Indiana has received enough masks, gowns, gloves and other personal protective equipment from the Strategic National Stockpile to last another 13 days, state officials said Monday.
State Health Commissioner Dr. Kris Box urged local manufacturers to help keep supplies up by producing additional protective gear for the state’s hospitals and nursing homes.
“If your business has the ability to make these products, then fire up the lines because we’re ready for it,” she said, outlining the state’s preparations to fight the surge of COVID-19 patients.
Indiana received its third and final shipment from the federal government last week, and already has dispersed about 80% of it to hospitals, emergency responders, nursing homes and local health departments.
But that doesn’t mean hospitals will completely run out of equipment in two weeks, Box said. Many hospitals and nursing homes are continuing to receive supplies from their vendors, though some report that quantities in those deliveries are decreasing.
The 13-day estimate is based on the assumption that Indiana hospitals, nursing homes and other health providers would conserve as much as possible. But even so, she said, they still need 50,000 masks a day to deal with the pandemic.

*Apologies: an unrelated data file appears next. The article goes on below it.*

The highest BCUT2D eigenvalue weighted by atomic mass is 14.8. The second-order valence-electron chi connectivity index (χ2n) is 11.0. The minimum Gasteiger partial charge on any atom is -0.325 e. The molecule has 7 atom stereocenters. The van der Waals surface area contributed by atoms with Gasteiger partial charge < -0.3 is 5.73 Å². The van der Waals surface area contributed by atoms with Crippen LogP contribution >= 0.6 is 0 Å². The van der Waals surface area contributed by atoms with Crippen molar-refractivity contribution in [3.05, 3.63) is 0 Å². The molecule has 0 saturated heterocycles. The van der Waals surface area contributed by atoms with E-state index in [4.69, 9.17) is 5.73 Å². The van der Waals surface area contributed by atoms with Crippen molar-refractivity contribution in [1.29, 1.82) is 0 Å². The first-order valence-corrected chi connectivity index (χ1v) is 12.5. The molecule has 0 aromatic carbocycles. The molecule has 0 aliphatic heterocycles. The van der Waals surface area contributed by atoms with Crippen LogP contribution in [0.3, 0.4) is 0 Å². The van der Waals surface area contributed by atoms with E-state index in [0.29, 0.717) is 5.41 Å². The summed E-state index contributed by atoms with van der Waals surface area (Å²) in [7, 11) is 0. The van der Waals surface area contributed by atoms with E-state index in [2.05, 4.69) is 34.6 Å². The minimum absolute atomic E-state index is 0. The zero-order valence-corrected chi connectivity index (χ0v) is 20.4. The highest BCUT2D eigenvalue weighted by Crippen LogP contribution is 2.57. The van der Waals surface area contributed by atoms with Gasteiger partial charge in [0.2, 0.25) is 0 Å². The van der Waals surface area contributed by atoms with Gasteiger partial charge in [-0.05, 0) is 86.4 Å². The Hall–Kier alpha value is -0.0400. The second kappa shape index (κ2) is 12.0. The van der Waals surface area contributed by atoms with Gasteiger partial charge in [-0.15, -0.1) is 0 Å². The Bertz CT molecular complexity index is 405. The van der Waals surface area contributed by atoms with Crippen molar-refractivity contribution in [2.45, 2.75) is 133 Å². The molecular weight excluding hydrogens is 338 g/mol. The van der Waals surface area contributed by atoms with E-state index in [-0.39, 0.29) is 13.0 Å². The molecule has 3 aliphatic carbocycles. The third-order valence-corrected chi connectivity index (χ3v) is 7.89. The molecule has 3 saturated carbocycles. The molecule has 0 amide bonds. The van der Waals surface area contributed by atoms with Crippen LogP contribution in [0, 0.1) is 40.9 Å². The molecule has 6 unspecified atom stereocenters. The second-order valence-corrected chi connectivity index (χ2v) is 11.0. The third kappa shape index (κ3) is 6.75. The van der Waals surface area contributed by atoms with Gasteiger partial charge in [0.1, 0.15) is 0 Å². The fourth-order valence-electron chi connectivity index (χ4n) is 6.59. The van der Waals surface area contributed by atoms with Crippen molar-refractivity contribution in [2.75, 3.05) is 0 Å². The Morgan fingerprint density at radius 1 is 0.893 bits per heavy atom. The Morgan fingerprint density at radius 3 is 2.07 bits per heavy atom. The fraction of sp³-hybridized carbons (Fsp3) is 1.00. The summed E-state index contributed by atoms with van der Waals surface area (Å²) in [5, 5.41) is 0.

Indiana officials have said they expect the surge in COVID-19 patients to peak between mid-April and early May. A big supply disruption could leave doctors and nurses with not enough protective equipment when patient counts are highest.
The most recent shipment from the federal government included about 113,000 surgical gowns, 186,000 N95 masks, 186,000 surgical masks, 96,000 face shields, 295,000 gloves and 2,300 coveralls. Box said that many organizations have made or donated medical supplies to the state in recent weeks, but the need remains great.
According to Box, about 1,000 people across Indiana are currently hospitalized with COVID-like symptoms.
The supply of ventilators and intensive care unit beds has been growing in recent weeks. As of Monday, Indiana hospitals had 2,642 ventilators “available and actually in our hospital systems,” she said, more than double the 1,177 on hand on March 1. Another 455 ventilators have been identified “for possible use if needed,” she said.
Of the current supply, about 27% are in use in hospitals—with 17% being used by COVID patients.
Box said that Indiana hospitals more than doubled their inventory of ICU beds between March 1 and April 4—from 1,132 to 2,964. “Our hospitals have done such an incredible job of converting every possible room into an ICU room,” she said.
As of Monday, 58% of the ICU beds in Indiana are occupied—31% of them by COVID patients, she said.